By 1925, the curious design idiosyncrasy within Art Deco was its obsession with everything machine-related, such as planes, cars, and ocean liners, owing to the ability of this movement to adapt to what was happening around it, as technology was undergoing a rapid evolution in the 1920s and 30s. This design pivot in the movement, which was earlier based mainly on furniture, textile, clothing, and architecture, was key in solidifying its permanent association with science, technology and, therefore, progress. That’s why we also think of Art Deco as a modern approach to design.

This continued to the point that, by 1939, there were examples of this style all over the world, particularly in bigger cities and with architecture.

The Characteristics of Art Deco

What makes Art Deco capture the imagination with such ease is its broadness. It’s essentially not just a single style, but a mosaic of various and even contradictory styles joining forces to create something that was then very new and exciting.

Its major characteristics include:

  • Heavy geometric influences
  • Triangular shapes
  • Zigzags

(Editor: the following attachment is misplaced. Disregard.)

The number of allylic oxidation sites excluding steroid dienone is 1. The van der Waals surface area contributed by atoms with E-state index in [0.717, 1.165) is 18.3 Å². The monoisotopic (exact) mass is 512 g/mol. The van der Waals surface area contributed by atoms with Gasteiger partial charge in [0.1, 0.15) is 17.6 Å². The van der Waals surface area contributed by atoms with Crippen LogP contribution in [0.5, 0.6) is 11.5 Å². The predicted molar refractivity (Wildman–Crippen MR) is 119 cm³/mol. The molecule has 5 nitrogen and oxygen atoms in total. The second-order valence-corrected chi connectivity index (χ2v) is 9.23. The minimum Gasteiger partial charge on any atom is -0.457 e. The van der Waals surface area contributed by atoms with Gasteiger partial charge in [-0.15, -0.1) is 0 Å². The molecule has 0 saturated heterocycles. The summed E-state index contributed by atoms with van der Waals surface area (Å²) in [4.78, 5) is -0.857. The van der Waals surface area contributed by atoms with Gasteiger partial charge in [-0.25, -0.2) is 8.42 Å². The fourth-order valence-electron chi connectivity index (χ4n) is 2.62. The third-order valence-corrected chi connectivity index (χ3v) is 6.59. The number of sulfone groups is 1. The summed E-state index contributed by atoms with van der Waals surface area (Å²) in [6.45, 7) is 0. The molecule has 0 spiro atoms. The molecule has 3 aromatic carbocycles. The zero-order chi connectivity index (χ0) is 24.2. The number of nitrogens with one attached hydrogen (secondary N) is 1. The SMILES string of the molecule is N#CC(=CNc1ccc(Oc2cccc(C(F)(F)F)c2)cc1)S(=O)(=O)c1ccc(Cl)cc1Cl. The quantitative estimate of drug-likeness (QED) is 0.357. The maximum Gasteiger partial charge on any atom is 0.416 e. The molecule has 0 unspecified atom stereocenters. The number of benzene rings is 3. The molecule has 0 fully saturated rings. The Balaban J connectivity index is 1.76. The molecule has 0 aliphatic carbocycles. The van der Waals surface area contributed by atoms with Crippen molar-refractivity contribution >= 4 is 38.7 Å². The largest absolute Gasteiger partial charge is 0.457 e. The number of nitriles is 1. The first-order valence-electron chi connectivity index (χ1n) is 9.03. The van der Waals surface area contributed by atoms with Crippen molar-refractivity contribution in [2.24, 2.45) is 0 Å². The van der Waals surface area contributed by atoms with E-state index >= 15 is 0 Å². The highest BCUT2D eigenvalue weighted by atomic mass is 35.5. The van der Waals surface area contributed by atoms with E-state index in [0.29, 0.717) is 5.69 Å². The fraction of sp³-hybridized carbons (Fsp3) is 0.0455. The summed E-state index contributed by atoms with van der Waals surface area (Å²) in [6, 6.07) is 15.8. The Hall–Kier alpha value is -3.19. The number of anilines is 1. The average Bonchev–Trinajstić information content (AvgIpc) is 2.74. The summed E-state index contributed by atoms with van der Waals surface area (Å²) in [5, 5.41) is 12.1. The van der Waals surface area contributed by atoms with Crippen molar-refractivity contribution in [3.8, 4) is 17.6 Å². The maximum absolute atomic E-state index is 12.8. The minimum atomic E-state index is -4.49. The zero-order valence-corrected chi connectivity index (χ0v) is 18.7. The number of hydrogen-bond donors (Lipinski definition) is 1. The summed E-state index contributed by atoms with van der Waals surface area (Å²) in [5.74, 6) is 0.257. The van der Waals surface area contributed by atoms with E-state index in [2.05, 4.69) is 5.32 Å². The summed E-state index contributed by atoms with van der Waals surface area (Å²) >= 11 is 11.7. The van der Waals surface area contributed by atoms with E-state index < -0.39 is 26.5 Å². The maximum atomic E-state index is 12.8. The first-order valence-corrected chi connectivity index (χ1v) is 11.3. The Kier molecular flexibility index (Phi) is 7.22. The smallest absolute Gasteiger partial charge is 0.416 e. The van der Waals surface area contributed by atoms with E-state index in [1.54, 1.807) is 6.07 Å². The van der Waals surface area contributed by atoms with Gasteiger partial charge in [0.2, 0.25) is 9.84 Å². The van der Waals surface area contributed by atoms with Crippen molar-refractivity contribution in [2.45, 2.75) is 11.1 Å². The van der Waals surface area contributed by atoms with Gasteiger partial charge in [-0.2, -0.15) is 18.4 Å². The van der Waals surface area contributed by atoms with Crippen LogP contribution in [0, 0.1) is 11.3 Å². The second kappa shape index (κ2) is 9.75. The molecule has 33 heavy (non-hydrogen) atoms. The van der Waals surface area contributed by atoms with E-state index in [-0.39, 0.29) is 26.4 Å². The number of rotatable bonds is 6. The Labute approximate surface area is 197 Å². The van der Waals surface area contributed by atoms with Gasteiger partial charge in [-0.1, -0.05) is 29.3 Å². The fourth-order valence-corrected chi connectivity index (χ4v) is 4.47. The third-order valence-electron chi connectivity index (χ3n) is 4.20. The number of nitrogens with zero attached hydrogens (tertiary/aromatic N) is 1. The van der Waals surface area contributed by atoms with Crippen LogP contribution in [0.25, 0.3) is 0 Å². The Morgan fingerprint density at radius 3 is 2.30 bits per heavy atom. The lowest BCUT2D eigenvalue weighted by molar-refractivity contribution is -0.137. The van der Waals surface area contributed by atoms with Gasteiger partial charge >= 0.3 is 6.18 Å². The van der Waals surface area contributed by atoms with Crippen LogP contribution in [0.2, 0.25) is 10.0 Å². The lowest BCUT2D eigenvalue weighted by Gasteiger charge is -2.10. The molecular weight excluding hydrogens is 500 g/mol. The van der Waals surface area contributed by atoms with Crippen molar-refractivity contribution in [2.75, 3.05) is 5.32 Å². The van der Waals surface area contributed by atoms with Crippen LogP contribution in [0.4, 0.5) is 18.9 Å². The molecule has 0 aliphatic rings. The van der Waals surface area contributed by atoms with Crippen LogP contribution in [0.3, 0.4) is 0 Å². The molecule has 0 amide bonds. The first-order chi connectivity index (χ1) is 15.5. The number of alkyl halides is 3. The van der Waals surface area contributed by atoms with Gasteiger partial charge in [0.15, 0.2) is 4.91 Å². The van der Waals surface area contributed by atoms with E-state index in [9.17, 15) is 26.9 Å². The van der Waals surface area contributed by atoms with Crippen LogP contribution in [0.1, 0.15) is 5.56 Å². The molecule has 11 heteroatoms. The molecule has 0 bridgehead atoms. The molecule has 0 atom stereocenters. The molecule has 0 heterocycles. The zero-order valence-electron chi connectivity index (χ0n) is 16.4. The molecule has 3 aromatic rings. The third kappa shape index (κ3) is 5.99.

• Trapezoidal shapes
  • Straight and smooth lines
  • Loud, vibrant, and even kitschy colors
  • Streamlined and sleek forms
  • Sunburst or sunrise motifs
  • Exaggerated curves
  • Hard edges
  • Low reliefs
  • Stepped forms
  • Chevron (inverted, V-shaped mark) arrangements
  • Ziggurat patterns
  • Stylized, floral patterns

Compared to other schools of design, Art Deco’s characteristics make for a long bullet list! The fact that this style incorporates so many other influences is a big reason for this.

Take a look at some selections from our large collection of Art Deco graphic-design assets, and see if you can spot these beautiful design elements:

For starters, it was the immediate successor of Art Nouveau, which was a very popular, but short-lived, design style that became widespread in the late 19th century and was out of fashion already by 1910. Since Art Nouveau’s big theme was using the natural world in its designs—nature elements, the curvy lines of flowers, and women—Art Deco was pushback against this. That’s why Art Deco is flashier, louder, and uses more machine- and technology-based motifs in its designs.

Another feature that makes Art Deco stand out is its preoccupation with archaeology—which is represented in the forms and lines that pervade its designs. In the early 20th century, groundbreaking work was being done in archaeology, with excavations in Pompeii, Troy and, the biggest of all, the discovery of King Tut’s tomb in 1922. Art Deco designers noticed this and infused their designs with shapes that are distinctly archaeological in nature, like: